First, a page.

Where Do Barn Owls Live?
States & Best Hiding Spots!

Are you wondering where this amazing ghostly-looking bird lives? They are pretty common across the world. Keep on reading to find out more.

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Iñigo Navarro

October 10, 2021

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What’s This Post About?

The barn owl is the most common and widely distributed species of owl in the world. However, the appearance of this owl is unusual. It has a white face, chest, and belly with an irregular disposition of dusty grey on its rust-colored wings.

Surprisingly, the barn owl has several species. Still, the most abundant in the United States is the American barn owl ‘Tyto furcata’ because the owl has a light-colored plumage, making it more susceptible to predation and attacks.

They inhabit the regions of North America, South America, Australia, Europe, Africa, India, and Southeast Asia. Barn owls are found in areas where there are deserts, wetlands, grasslands, forests, farms, fields, and urban regions, and basalt cliffs.


What Country Are Barn Owls Native To?

Barn owls are believed to be originated in tall cliffs of the European region, which is one of the reasons why these birds prefer upright walls of man-made buildings and barns over trees and other vegetation. They are the most widespread species of owls found in almost every continent except Antarctica.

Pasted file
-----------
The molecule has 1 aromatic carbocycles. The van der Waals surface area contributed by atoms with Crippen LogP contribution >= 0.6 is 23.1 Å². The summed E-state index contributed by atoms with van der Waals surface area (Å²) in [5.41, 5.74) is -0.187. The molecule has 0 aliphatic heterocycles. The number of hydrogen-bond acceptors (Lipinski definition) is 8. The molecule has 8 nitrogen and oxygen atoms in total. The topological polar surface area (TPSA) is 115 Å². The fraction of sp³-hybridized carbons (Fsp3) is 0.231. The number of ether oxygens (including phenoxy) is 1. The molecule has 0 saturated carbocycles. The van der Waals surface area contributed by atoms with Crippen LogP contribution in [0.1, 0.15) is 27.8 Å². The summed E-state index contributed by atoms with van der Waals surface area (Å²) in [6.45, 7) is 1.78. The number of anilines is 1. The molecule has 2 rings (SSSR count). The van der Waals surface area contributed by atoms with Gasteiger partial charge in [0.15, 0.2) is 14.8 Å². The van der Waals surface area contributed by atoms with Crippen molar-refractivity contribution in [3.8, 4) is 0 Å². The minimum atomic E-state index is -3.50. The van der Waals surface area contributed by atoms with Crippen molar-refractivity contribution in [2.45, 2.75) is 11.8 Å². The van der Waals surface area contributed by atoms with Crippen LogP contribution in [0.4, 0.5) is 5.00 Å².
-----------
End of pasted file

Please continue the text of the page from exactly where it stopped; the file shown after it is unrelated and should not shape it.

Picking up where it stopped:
Barn owls are present in Central and South America, America, Spain, Sweden, and Europe.


There are about thirty-five sub-species of the Barn Owl found across the globe.

Barn Owl State Wise Distribution

The Barn Owl is found in abundance in several states, whereas they are considered an endangered species in other states. To restore the barn owl population, some states have taken the initiative to install bird boxes to promote their nesting and breeding within the States.


Barn Owls are abundant across almost all the states in the U.S except for a few where the species is listed as either endangered or of special concern. As a result, some states experience the loss of barn owls while others have them in abundance.

If you’re a bird watcher and want to see a barn owl flying around or maybe hiding away in the corner during the night, then there are some States where you can come across these beautiful birds.

There’s a high population of barn owls across the states of Washington, Oregon, Nevada, California, Utah, Arizona, New Mexico, Texas, Oklahoma, Arkansas, Louisiana, Mississippi, Tennessee, Alabama, Georgia, Florida, North Carolina, South Carolina, Virginia, New Jersey, Delaware, and Maryland.

If you’re residing in one of these states, the probability is high that you might encounter barn owls, so keep an eye out.

On the other hand, there are states where there is a fair distribution of these species. These states include Idaho, Wyoming, Colorado, Kansas, Oklahoma, West Virginia, New Hampshire, and Maine. Being a resident of one of these states, it’s safe to say that you might come across a barn owl if you look closely, especially during the night.

And then there are some states where the barn owl species are considered endangered or species of particular concern. These states include Montana, Minnesota, South Dakota, North Dakota, Nebraska, Iowa, Missouri, Indiana, Ohio, New York, Pennsylvania, Kentucky, Wisconsin, Michigan, and Illinois.



In some states, the population of barn owls has been restored through nest box programs like the Illinois Barn Owl Recovery Project.

If you live in one of the states mentioned above, you have a very low chance of sighting these birds as they are quite rare.

If you want to have a better idea of their population in every U.S state, then refer to the chart below to learn about the barn owl population in every State.

States Barn Owl Population
Alabama Abundant
Alaska Endangered